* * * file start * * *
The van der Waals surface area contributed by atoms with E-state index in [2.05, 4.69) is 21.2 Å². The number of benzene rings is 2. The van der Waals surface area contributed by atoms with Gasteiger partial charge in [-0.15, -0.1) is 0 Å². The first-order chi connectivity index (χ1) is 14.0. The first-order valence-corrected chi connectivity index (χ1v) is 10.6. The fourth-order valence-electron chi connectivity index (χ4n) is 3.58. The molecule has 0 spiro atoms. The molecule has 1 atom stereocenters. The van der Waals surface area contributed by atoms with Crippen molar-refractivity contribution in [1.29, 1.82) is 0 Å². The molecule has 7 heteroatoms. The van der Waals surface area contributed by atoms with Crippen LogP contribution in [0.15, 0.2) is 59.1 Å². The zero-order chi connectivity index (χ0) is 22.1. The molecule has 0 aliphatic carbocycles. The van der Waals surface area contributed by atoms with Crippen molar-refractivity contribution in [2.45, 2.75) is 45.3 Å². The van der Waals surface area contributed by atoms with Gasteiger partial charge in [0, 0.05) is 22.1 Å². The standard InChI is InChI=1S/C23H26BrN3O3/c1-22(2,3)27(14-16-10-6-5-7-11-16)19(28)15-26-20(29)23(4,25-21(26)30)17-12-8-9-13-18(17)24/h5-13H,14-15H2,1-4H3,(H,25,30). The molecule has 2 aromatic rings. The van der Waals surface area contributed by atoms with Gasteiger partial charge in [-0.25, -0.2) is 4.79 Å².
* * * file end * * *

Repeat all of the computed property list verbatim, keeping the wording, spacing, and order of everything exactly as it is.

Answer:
The van der Waals surface area contributed by atoms with E-state index in [2.05, 4.69) is 21.2 Å². The number of benzene rings is 2. The van der Waals surface area contributed by atoms with Gasteiger partial charge in [-0.15, -0.1) is 0 Å². The first-order chi connectivity index (χ1) is 14.0. The first-order valence-corrected chi connectivity index (χ1v) is 10.6. The fourth-order valence-electron chi connectivity index (χ4n) is 3.58. The molecule has 0 spiro atoms. The molecule has 1 atom stereocenters. The van der Waals surface area contributed by atoms with Crippen molar-refractivity contribution in [1.29, 1.82) is 0 Å². The molecule has 7 heteroatoms. The van der Waals surface area contributed by atoms with Crippen LogP contribution in [0.15, 0.2) is 59.1 Å². The zero-order chi connectivity index (χ0) is 22.1. The molecule has 0 aliphatic carbocycles. The van der Waals surface area contributed by atoms with Crippen molar-refractivity contribution in [2.45, 2.75) is 45.3 Å². The van der Waals surface area contributed by atoms with Gasteiger partial charge in [0, 0.05) is 22.1 Å². The standard InChI is InChI=1S/C23H26BrN3O3/c1-22(2,3)27(14-16-10-6-5-7-11-16)19(28)15-26-20(29)23(4,25-21(26)30)17-12-8-9-13-18(17)24/h5-13H,14-15H2,1-4H3,(H,25,30). The molecule has 2 aromatic rings. The van der Waals surface area contributed by atoms with Gasteiger partial charge in [-0.25, -0.2) is 4.79 Å².